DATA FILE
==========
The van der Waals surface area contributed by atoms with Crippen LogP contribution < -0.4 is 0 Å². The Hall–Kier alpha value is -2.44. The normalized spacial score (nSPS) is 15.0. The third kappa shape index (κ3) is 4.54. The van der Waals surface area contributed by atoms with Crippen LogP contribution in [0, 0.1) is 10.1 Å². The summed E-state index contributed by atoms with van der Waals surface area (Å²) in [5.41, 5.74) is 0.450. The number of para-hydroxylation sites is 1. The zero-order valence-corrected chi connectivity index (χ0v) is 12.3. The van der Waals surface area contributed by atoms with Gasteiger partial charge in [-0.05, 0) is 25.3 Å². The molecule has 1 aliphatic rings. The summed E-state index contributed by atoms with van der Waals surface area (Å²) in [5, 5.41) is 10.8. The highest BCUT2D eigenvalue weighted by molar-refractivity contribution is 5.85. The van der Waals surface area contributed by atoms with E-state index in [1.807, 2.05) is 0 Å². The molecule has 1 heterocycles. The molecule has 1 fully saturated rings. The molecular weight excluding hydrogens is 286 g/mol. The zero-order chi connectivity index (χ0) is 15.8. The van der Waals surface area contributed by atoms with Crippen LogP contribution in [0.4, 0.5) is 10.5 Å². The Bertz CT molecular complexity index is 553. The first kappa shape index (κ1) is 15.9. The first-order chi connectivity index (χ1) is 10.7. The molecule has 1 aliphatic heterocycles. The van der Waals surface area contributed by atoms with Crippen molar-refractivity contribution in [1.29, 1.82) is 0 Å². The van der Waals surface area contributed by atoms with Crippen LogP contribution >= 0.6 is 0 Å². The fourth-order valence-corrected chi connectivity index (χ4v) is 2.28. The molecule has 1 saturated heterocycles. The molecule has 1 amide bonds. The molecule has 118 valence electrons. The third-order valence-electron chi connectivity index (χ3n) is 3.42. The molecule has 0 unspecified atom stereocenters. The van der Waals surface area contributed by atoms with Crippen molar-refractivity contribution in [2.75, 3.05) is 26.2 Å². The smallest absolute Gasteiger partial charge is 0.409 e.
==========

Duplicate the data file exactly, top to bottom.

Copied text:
The van der Waals surface area contributed by atoms with Crippen LogP contribution < -0.4 is 0 Å². The Hall–Kier alpha value is -2.44. The normalized spacial score (nSPS) is 15.0. The third kappa shape index (κ3) is 4.54. The van der Waals surface area contributed by atoms with Crippen LogP contribution in [0, 0.1) is 10.1 Å². The summed E-state index contributed by atoms with van der Waals surface area (Å²) in [5.41, 5.74) is 0.450. The number of para-hydroxylation sites is 1. The zero-order valence-corrected chi connectivity index (χ0v) is 12.3. The van der Waals surface area contributed by atoms with Gasteiger partial charge in [-0.05, 0) is 25.3 Å². The molecule has 1 aliphatic rings. The summed E-state index contributed by atoms with van der Waals surface area (Å²) in [5, 5.41) is 10.8. The highest BCUT2D eigenvalue weighted by molar-refractivity contribution is 5.85. The van der Waals surface area contributed by atoms with E-state index in [1.807, 2.05) is 0 Å². The molecule has 1 heterocycles. The molecule has 1 fully saturated rings. The molecular weight excluding hydrogens is 286 g/mol. The zero-order chi connectivity index (χ0) is 15.8. The van der Waals surface area contributed by atoms with Crippen LogP contribution in [0.4, 0.5) is 10.5 Å². The Bertz CT molecular complexity index is 553. The first kappa shape index (κ1) is 15.9. The first-order chi connectivity index (χ1) is 10.7. The molecule has 1 aliphatic heterocycles. The van der Waals surface area contributed by atoms with Crippen molar-refractivity contribution in [1.29, 1.82) is 0 Å². The van der Waals surface area contributed by atoms with Crippen LogP contribution >= 0.6 is 0 Å². The fourth-order valence-corrected chi connectivity index (χ4v) is 2.28. The molecule has 1 saturated heterocycles. The molecule has 1 amide bonds. The molecule has 118 valence electrons. The third-order valence-electron chi connectivity index (χ3n) is 3.42. The molecule has 0 unspecified atom stereocenters. The van der Waals surface area contributed by atoms with Crippen molar-refractivity contribution in [2.75, 3.05) is 26.2 Å². The smallest absolute Gasteiger partial charge is 0.409 e.